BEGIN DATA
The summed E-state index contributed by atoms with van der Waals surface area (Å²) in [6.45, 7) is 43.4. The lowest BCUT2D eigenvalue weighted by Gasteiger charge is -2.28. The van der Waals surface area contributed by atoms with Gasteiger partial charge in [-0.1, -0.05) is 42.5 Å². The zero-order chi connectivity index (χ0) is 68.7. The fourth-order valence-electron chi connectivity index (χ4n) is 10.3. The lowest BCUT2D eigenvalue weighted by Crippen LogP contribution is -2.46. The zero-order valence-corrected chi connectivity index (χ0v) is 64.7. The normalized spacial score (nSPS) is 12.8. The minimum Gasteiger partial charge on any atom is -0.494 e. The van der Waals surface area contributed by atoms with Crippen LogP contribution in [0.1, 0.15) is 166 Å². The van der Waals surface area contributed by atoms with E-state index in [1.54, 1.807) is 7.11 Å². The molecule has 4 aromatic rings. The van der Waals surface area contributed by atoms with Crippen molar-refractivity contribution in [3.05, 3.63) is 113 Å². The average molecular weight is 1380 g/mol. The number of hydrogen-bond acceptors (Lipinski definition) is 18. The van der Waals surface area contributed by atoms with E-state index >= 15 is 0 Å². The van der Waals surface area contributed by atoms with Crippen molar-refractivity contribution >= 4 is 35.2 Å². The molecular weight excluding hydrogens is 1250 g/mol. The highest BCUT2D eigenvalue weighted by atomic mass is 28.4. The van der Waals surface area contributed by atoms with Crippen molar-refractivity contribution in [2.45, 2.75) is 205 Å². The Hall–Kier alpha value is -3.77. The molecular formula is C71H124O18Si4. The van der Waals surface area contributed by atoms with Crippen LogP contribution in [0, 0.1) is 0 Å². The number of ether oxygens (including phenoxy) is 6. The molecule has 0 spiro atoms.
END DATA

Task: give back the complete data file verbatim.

The summed E-state index contributed by atoms with van der Waals surface area (Å²) in [6.45, 7) is 43.4. The lowest BCUT2D eigenvalue weighted by Gasteiger charge is -2.28. The van der Waals surface area contributed by atoms with Gasteiger partial charge in [-0.1, -0.05) is 42.5 Å². The zero-order chi connectivity index (χ0) is 68.7. The fourth-order valence-electron chi connectivity index (χ4n) is 10.3. The lowest BCUT2D eigenvalue weighted by Crippen LogP contribution is -2.46. The zero-order valence-corrected chi connectivity index (χ0v) is 64.7. The normalized spacial score (nSPS) is 12.8. The minimum Gasteiger partial charge on any atom is -0.494 e. The van der Waals surface area contributed by atoms with Crippen LogP contribution in [0.1, 0.15) is 166 Å². The van der Waals surface area contributed by atoms with E-state index in [1.54, 1.807) is 7.11 Å². The molecule has 4 aromatic rings. The van der Waals surface area contributed by atoms with Crippen molar-refractivity contribution in [3.05, 3.63) is 113 Å². The average molecular weight is 1380 g/mol. The number of hydrogen-bond acceptors (Lipinski definition) is 18. The van der Waals surface area contributed by atoms with E-state index >= 15 is 0 Å². The van der Waals surface area contributed by atoms with Crippen molar-refractivity contribution >= 4 is 35.2 Å². The molecular weight excluding hydrogens is 1250 g/mol. The highest BCUT2D eigenvalue weighted by atomic mass is 28.4. The van der Waals surface area contributed by atoms with Crippen molar-refractivity contribution in [2.45, 2.75) is 205 Å². The Hall–Kier alpha value is -3.77. The molecular formula is C71H124O18Si4. The van der Waals surface area contributed by atoms with Crippen LogP contribution in [0, 0.1) is 0 Å². The number of ether oxygens (including phenoxy) is 6. The molecule has 0 spiro atoms.